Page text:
Uterine Stretch Pathway

Uterine stretch as a result of increasing volume during normal and abnormal gestations is an important physiologic mechanism that facilitates the process of emptying the uterus. This pathway is common in patients with polyhydramnios and those with multiple gestations, both of which have an increased risk for preterm birth.


The diagnosis of preterm labor occurring between 20 and 37 weeks is based on the following criteria in patients with ruptured or intact membranes: (1) documented uterine contractions (four per 20 minutes) and (2) documented cervical change (cervical effacement of 80% or cervical dilation of 2 cm or more). Uterine contractions are not a good predictor of preterm labor, but cervical changes are.


Provided that membranes are not ruptured and there is no contraindication to a vaginal examination (e.g., placenta previa), an initial assessment must be done to ascertain cervical length and dilation and the station and nature of the presenting part. The patient should also be evaluated for the presence of any underlying correctable problem, such as a urinary tract or vaginal infection. She should be placed in the lateral decubitus position (taking the weight of the uterus off the great vessels and improving blood flow to the uterus), monitored for the presence and frequency of uterine activity, and reexamined for evidence of cervical change after an appropriate interval, unless she already meets the preceding criteria for preterm labor. During the period of observation, either oral or parenteral hydration should be initiated.

With adequate hydration and bed rest, uterine contractions cease in about 20% of patients. These patients, however, remain at high risk for recurrent preterm labor.

Because of the role of cervical colonization and vaginal infection in the etiology of preterm labor and premature rupture of membranes, cultures should be taken for group B streptococcus. Other organisms that may be important are Ureaplasma, Mycoplasma, and Gardnerella vaginalis. The latter is associated with bacterial vaginosis, a diagnosis that can be made by the presence of three of four clinical signs (vaginal pH > 4.5, amine odor after addition of 10% potassium hydroxide [KOH], and presence of clue cells or milky discharge).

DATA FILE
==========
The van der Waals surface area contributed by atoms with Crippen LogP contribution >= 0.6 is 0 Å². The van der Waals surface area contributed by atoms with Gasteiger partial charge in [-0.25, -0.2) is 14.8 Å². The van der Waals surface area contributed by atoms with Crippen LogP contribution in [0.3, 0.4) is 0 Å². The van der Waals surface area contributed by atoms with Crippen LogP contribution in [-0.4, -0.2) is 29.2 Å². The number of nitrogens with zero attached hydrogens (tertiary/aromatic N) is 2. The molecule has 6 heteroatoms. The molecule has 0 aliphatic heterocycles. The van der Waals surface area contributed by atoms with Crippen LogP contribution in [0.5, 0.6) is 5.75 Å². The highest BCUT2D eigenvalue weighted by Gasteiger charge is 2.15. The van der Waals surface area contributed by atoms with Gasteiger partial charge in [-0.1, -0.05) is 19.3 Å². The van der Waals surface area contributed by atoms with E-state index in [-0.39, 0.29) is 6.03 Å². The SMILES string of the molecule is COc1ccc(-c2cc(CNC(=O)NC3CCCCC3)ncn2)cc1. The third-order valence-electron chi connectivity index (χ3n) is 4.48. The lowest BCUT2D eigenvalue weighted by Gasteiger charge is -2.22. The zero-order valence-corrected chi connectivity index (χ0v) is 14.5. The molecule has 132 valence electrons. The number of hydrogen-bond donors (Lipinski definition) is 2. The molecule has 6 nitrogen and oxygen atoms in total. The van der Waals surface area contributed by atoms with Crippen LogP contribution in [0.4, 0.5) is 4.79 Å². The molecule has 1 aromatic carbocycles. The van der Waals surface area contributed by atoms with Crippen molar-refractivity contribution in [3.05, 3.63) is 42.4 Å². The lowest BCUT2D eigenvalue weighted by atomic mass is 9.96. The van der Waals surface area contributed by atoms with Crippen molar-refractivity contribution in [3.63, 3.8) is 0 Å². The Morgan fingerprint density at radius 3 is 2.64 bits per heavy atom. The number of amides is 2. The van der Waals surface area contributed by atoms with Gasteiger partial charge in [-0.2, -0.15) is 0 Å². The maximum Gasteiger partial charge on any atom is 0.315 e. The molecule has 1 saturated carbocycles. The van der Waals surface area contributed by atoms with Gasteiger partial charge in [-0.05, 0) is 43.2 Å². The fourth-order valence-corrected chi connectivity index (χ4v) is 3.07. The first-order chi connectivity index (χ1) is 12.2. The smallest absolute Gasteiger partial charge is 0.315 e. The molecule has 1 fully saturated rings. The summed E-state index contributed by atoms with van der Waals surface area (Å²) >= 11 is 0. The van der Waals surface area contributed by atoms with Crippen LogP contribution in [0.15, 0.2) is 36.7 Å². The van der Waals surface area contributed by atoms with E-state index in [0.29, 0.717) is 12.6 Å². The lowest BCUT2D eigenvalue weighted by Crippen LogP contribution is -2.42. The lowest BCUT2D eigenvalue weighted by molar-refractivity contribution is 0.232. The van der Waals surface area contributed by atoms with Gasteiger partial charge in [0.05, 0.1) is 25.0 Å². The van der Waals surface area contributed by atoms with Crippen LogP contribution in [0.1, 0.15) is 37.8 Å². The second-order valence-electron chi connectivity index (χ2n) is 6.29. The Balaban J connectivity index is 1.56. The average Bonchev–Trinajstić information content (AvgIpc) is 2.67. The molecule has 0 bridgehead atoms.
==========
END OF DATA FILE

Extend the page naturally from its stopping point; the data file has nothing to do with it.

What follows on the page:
Antibiotics should be administered to patients who are in preterm labor. For patients who are not allergic to penicillin, a 7-day course of ampicillin, erythromycin, or both can be given. Those allergic to penicillin can be given clindamycin.

Once the diagnosis of preterm labor has been made, the following laboratory tests should be obtained: complete blood cell count, random blood glucose level, serum electrolyte levels, urinalysis, and urine culture and sensitivity. An ultrasonic examination of the fetus should be performed to assess fetal weight, document presentation, assess cervical length, and rule out the presence of any accompanying congenital malformation. The test may also detect an underlying etiologic factor, such as twins or a uterine anomaly.